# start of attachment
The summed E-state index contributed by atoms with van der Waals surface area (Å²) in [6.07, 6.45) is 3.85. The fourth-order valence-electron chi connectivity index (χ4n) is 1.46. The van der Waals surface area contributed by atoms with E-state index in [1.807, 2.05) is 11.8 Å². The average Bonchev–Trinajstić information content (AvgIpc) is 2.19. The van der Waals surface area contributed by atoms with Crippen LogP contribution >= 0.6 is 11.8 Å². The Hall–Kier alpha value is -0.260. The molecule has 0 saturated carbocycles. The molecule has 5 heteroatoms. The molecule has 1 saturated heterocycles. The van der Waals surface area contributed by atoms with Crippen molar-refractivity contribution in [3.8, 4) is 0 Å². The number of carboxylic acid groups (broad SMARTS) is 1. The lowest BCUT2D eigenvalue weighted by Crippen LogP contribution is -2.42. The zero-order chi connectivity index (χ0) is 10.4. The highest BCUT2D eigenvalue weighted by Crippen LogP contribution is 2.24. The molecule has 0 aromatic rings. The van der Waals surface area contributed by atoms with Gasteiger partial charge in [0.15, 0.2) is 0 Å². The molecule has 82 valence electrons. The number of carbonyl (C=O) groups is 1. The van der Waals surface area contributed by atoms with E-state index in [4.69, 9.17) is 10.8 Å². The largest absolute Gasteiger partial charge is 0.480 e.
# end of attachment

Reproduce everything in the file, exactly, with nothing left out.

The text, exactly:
The summed E-state index contributed by atoms with van der Waals surface area (Å²) in [6.07, 6.45) is 3.85. The fourth-order valence-electron chi connectivity index (χ4n) is 1.46. The van der Waals surface area contributed by atoms with E-state index in [1.807, 2.05) is 11.8 Å². The average Bonchev–Trinajstić information content (AvgIpc) is 2.19. The van der Waals surface area contributed by atoms with Crippen LogP contribution >= 0.6 is 11.8 Å². The Hall–Kier alpha value is -0.260. The molecule has 0 saturated carbocycles. The molecule has 5 heteroatoms. The molecule has 1 saturated heterocycles. The van der Waals surface area contributed by atoms with Crippen molar-refractivity contribution in [3.8, 4) is 0 Å². The number of carboxylic acid groups (broad SMARTS) is 1. The lowest BCUT2D eigenvalue weighted by Crippen LogP contribution is -2.42. The zero-order chi connectivity index (χ0) is 10.4. The highest BCUT2D eigenvalue weighted by Crippen LogP contribution is 2.24. The molecule has 0 aromatic rings. The van der Waals surface area contributed by atoms with Gasteiger partial charge in [0.15, 0.2) is 0 Å². The molecule has 82 valence electrons. The number of carbonyl (C=O) groups is 1. The van der Waals surface area contributed by atoms with E-state index in [4.69, 9.17) is 10.8 Å². The largest absolute Gasteiger partial charge is 0.480 e.